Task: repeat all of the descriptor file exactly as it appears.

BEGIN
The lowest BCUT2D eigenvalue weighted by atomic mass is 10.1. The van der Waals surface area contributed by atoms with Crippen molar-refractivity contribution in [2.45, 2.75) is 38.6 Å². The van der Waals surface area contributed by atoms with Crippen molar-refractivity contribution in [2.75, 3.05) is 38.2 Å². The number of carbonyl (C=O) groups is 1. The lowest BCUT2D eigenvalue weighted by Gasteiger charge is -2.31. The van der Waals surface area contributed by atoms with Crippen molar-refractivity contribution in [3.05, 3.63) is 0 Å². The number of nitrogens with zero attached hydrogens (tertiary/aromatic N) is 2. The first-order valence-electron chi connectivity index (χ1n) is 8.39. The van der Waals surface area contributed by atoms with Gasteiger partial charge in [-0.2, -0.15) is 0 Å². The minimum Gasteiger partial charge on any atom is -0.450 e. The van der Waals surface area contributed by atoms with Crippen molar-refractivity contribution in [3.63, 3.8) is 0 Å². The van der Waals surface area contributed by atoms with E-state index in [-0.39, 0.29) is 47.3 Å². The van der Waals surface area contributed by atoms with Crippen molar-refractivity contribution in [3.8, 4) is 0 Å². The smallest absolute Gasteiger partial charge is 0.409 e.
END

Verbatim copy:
The lowest BCUT2D eigenvalue weighted by atomic mass is 10.1. The van der Waals surface area contributed by atoms with Crippen molar-refractivity contribution in [2.45, 2.75) is 38.6 Å². The van der Waals surface area contributed by atoms with Crippen molar-refractivity contribution in [2.75, 3.05) is 38.2 Å². The number of carbonyl (C=O) groups is 1. The lowest BCUT2D eigenvalue weighted by Gasteiger charge is -2.31. The van der Waals surface area contributed by atoms with Crippen molar-refractivity contribution in [3.05, 3.63) is 0 Å². The number of nitrogens with zero attached hydrogens (tertiary/aromatic N) is 2. The first-order valence-electron chi connectivity index (χ1n) is 8.39. The van der Waals surface area contributed by atoms with Gasteiger partial charge in [-0.2, -0.15) is 0 Å². The minimum Gasteiger partial charge on any atom is -0.450 e. The van der Waals surface area contributed by atoms with Crippen molar-refractivity contribution in [3.63, 3.8) is 0 Å². The van der Waals surface area contributed by atoms with E-state index in [-0.39, 0.29) is 47.3 Å². The van der Waals surface area contributed by atoms with Crippen molar-refractivity contribution in [3.8, 4) is 0 Å². The smallest absolute Gasteiger partial charge is 0.409 e.